is how I can directly relate to the feeling just as presented...

"But don't you ever want to make believe
That you and I were always meant to be, honey
How can I pretend you even care
And do you even notice that I'm there, honey"


... relationship starting from subjective wish and trying to find some common ground while at the same time giving other person this special treatment shown in a way of calling them "honey" even before any common ground is ascertained.

I just love how he sings it; "honey"
kinda yearning, but also sarcastic sans bitterness.
I can imagine some extremely good sex ensuing after this fore(play)word.

And I love how this song uses running as a metaphor for "working mode" rather than escape.

Friday, September 12, 2014

What I Learned While I Was Down With Pneumonia



I just had pneumonia for a month and there is something I wish to write down here on the blog because I feel I have learned something.

You see, I tried online dating few months ago.

I have been single for quite some time now, and indeed even though I was married for a few years and had some relationships I actually feel I have been single through that time too. I do feel connected with some of my exes and there were instances in which I felt as a part of a bigger whole (with no nostalgia or bitter taste in this fact) so this is not issue of being unable to connect. It just so happens, it seems, that I chose to spend time with people with lax sense of commitment.

And then someone twitted something interesting about an online dating community available in my area.

Since I’m always ready for a bit of experimenting and prefer truth even when she is not pleasant to stomach I went off and made myself a profile. It was a nice profile. Thought through. Open, socially pleasant and also direct. At the same time objective, clear cut and cold. Just like me - disciplined enough not to openly contradict the social norm but inevitably emotionally distanced. Profile (in other words - me) became quite popular quickly and even though there was a lot of hay to go through some needles were found. So I exchanged some opinions, enjoyed some conversations and had a date or five. In the end it did not work out but I had a good time and I think I managed to communicate that it was a pleasant experience even though we did not click on a larger scale.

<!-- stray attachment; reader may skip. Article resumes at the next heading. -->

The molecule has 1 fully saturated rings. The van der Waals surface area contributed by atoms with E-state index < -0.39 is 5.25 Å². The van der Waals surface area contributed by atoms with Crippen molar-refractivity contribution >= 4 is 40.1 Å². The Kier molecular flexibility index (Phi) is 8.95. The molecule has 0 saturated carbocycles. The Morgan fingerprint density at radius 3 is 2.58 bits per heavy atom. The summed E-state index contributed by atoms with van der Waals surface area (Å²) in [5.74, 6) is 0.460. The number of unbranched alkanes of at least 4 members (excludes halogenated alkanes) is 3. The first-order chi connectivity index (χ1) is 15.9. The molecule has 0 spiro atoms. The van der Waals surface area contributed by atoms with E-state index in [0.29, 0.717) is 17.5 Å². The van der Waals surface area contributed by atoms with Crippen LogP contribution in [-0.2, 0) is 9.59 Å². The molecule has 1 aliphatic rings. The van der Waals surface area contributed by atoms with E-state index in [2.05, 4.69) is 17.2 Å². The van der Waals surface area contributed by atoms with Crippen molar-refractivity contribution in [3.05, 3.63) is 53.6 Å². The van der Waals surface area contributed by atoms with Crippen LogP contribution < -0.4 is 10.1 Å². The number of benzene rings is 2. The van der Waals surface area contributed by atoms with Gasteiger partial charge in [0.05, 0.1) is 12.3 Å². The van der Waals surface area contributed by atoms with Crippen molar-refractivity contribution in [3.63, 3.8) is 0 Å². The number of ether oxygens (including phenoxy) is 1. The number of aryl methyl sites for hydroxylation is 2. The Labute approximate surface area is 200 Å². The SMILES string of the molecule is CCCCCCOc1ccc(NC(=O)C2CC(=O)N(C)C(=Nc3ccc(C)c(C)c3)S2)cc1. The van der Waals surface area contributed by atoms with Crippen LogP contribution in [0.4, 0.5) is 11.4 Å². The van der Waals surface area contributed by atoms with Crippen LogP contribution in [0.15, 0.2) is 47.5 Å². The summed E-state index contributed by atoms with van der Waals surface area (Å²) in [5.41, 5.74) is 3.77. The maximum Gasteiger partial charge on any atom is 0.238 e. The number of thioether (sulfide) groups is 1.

It has been 14 years since I was actually dating anyone and this was both old and completely new experience for me.

I disliked:
- meeting people. I hate meeting people. Being fiercely introverted and also quite protective of my privacy just makes me not want to put myself in that position if that is not absolutely necessary.


I liked:
- meeting people. Sense of distance the computer screen gives is just the perfect amount of distance to start a conversation. And after some conversation meeting in person is just a logical step.
- kissing. I missed kissing. Sense of closeness it gives even when you just start to get to know people.
- verbalization. How when I just meet people I can communicate likes and dislikes directly, for them to be acknowledged. Things sound differently in the confines of the mind then released into the wild of the social situation.

What brings me back to my pneumonia month. Bigger part of that month my daughter was with her father and grandparents, on their summer vacation, and I was alone.

There I was; broken, in bed, with fever reaching 40°C, alone in my apartment. No one to brew some tea for me or cook me chicken soup to nurse me to health. No one to keep me company or to check my forehead for signs of returning fever in the middle of the night. No one to share “or for worse” in between two “for betters”.

And I did not mind.

I had friends calling me to see how am I feeling, parents trying to smuggle in lunches so I would not need to cook, neighbors knocking on my door to check up on me and bring me small gifts of kindness.

I slept, took my medicine, ate simple meals and read books when I could. When I felt better I showered and tidied the place, I made my bed every day and I turned the electronics off to go to sleep at night. My organized person routine just rolled on, slower than usual, but undoubtedly present.

I did not crave for company and I did not feel bad to be left to my own devices. I was happy to hear from friends and parents and neighbors and I loved to see how considerate they are and how well they know me. In their kind efforts I saw their kindness but I also saw my value to them, and fruit of my labor in communicating all the things of value behind my distant and objective appearance.

It is not that I fail to connect. It takes two to connect.

I think I will make more room now for the possibility of meeting people.